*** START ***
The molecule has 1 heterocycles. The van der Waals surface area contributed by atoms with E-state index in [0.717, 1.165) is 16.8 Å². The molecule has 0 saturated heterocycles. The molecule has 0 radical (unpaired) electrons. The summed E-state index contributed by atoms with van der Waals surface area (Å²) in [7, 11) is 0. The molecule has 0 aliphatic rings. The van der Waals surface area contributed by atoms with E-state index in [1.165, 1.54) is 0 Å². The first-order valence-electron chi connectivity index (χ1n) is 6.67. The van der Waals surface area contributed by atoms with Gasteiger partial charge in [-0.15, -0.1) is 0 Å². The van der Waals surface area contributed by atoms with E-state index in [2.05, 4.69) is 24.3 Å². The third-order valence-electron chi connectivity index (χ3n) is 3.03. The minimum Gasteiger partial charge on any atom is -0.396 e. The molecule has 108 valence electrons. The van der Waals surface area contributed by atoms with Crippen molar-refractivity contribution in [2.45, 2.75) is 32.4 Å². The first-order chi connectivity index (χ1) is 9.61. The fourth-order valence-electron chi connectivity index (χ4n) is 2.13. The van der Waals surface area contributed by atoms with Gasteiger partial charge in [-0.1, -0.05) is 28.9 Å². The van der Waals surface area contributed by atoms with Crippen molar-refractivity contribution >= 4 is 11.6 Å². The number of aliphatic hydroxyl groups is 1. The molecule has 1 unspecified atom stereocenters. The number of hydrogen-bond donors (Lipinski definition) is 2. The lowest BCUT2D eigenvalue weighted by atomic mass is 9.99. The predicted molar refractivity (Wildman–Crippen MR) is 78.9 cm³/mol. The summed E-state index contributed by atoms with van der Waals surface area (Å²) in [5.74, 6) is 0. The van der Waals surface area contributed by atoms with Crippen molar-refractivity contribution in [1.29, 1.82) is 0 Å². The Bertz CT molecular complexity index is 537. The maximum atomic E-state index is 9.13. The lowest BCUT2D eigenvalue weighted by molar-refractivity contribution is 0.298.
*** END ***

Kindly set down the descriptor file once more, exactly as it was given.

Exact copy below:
The molecule has 1 heterocycles. The van der Waals surface area contributed by atoms with E-state index in [0.717, 1.165) is 16.8 Å². The molecule has 0 saturated heterocycles. The molecule has 0 radical (unpaired) electrons. The summed E-state index contributed by atoms with van der Waals surface area (Å²) in [7, 11) is 0. The molecule has 0 aliphatic rings. The van der Waals surface area contributed by atoms with E-state index in [1.165, 1.54) is 0 Å². The first-order valence-electron chi connectivity index (χ1n) is 6.67. The van der Waals surface area contributed by atoms with Gasteiger partial charge in [-0.15, -0.1) is 0 Å². The van der Waals surface area contributed by atoms with E-state index in [2.05, 4.69) is 24.3 Å². The third-order valence-electron chi connectivity index (χ3n) is 3.03. The minimum Gasteiger partial charge on any atom is -0.396 e. The molecule has 108 valence electrons. The van der Waals surface area contributed by atoms with Crippen molar-refractivity contribution in [2.45, 2.75) is 32.4 Å². The first-order chi connectivity index (χ1) is 9.61. The fourth-order valence-electron chi connectivity index (χ4n) is 2.13. The van der Waals surface area contributed by atoms with Gasteiger partial charge in [-0.1, -0.05) is 28.9 Å². The van der Waals surface area contributed by atoms with Crippen molar-refractivity contribution >= 4 is 11.6 Å². The number of aliphatic hydroxyl groups is 1. The molecule has 1 unspecified atom stereocenters. The number of hydrogen-bond donors (Lipinski definition) is 2. The lowest BCUT2D eigenvalue weighted by atomic mass is 9.99. The predicted molar refractivity (Wildman–Crippen MR) is 78.9 cm³/mol. The summed E-state index contributed by atoms with van der Waals surface area (Å²) in [5.74, 6) is 0. The van der Waals surface area contributed by atoms with Crippen molar-refractivity contribution in [1.29, 1.82) is 0 Å². The Bertz CT molecular complexity index is 537. The maximum atomic E-state index is 9.13. The lowest BCUT2D eigenvalue weighted by molar-refractivity contribution is 0.298.